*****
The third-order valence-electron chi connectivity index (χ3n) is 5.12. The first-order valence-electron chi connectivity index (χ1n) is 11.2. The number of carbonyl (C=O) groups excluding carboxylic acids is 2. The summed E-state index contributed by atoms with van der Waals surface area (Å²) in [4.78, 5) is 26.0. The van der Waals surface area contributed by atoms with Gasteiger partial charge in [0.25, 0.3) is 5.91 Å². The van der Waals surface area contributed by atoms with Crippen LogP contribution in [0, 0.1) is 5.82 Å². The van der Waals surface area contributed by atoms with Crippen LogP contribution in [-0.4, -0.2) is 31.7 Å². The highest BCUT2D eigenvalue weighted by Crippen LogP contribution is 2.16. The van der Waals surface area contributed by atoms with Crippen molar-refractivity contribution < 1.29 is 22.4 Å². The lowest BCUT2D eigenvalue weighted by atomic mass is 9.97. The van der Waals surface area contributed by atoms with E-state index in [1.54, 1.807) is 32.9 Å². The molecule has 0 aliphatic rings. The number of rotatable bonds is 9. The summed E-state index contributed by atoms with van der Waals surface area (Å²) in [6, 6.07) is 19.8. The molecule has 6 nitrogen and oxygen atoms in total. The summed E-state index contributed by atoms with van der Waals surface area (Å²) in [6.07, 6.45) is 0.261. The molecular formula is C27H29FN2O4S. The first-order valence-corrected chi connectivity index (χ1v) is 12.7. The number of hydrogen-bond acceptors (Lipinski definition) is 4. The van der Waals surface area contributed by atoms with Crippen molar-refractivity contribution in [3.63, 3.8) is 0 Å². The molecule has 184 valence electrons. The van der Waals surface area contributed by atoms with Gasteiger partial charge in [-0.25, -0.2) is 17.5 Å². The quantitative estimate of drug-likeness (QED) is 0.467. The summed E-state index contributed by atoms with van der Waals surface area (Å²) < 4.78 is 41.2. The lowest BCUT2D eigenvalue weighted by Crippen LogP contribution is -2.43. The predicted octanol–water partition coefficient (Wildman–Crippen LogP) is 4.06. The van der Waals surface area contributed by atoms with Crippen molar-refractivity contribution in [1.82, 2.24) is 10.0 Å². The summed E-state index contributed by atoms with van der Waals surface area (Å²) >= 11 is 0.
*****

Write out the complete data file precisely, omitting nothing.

The third-order valence-electron chi connectivity index (χ3n) is 5.12. The first-order valence-electron chi connectivity index (χ1n) is 11.2. The number of carbonyl (C=O) groups excluding carboxylic acids is 2. The summed E-state index contributed by atoms with van der Waals surface area (Å²) in [4.78, 5) is 26.0. The van der Waals surface area contributed by atoms with Gasteiger partial charge in [0.25, 0.3) is 5.91 Å². The van der Waals surface area contributed by atoms with Crippen LogP contribution in [0, 0.1) is 5.82 Å². The van der Waals surface area contributed by atoms with Crippen LogP contribution in [-0.4, -0.2) is 31.7 Å². The highest BCUT2D eigenvalue weighted by Crippen LogP contribution is 2.16. The van der Waals surface area contributed by atoms with Crippen molar-refractivity contribution < 1.29 is 22.4 Å². The lowest BCUT2D eigenvalue weighted by atomic mass is 9.97. The van der Waals surface area contributed by atoms with E-state index in [1.54, 1.807) is 32.9 Å². The molecule has 0 aliphatic rings. The number of rotatable bonds is 9. The summed E-state index contributed by atoms with van der Waals surface area (Å²) in [6, 6.07) is 19.8. The molecule has 6 nitrogen and oxygen atoms in total. The summed E-state index contributed by atoms with van der Waals surface area (Å²) in [6.07, 6.45) is 0.261. The molecular formula is C27H29FN2O4S. The first-order valence-corrected chi connectivity index (χ1v) is 12.7. The number of hydrogen-bond acceptors (Lipinski definition) is 4. The van der Waals surface area contributed by atoms with Crippen molar-refractivity contribution in [3.63, 3.8) is 0 Å². The molecule has 184 valence electrons. The van der Waals surface area contributed by atoms with Gasteiger partial charge in [-0.25, -0.2) is 17.5 Å². The quantitative estimate of drug-likeness (QED) is 0.467. The summed E-state index contributed by atoms with van der Waals surface area (Å²) < 4.78 is 41.2. The lowest BCUT2D eigenvalue weighted by Crippen LogP contribution is -2.43. The predicted octanol–water partition coefficient (Wildman–Crippen LogP) is 4.06. The van der Waals surface area contributed by atoms with Crippen molar-refractivity contribution in [1.82, 2.24) is 10.0 Å². The summed E-state index contributed by atoms with van der Waals surface area (Å²) >= 11 is 0.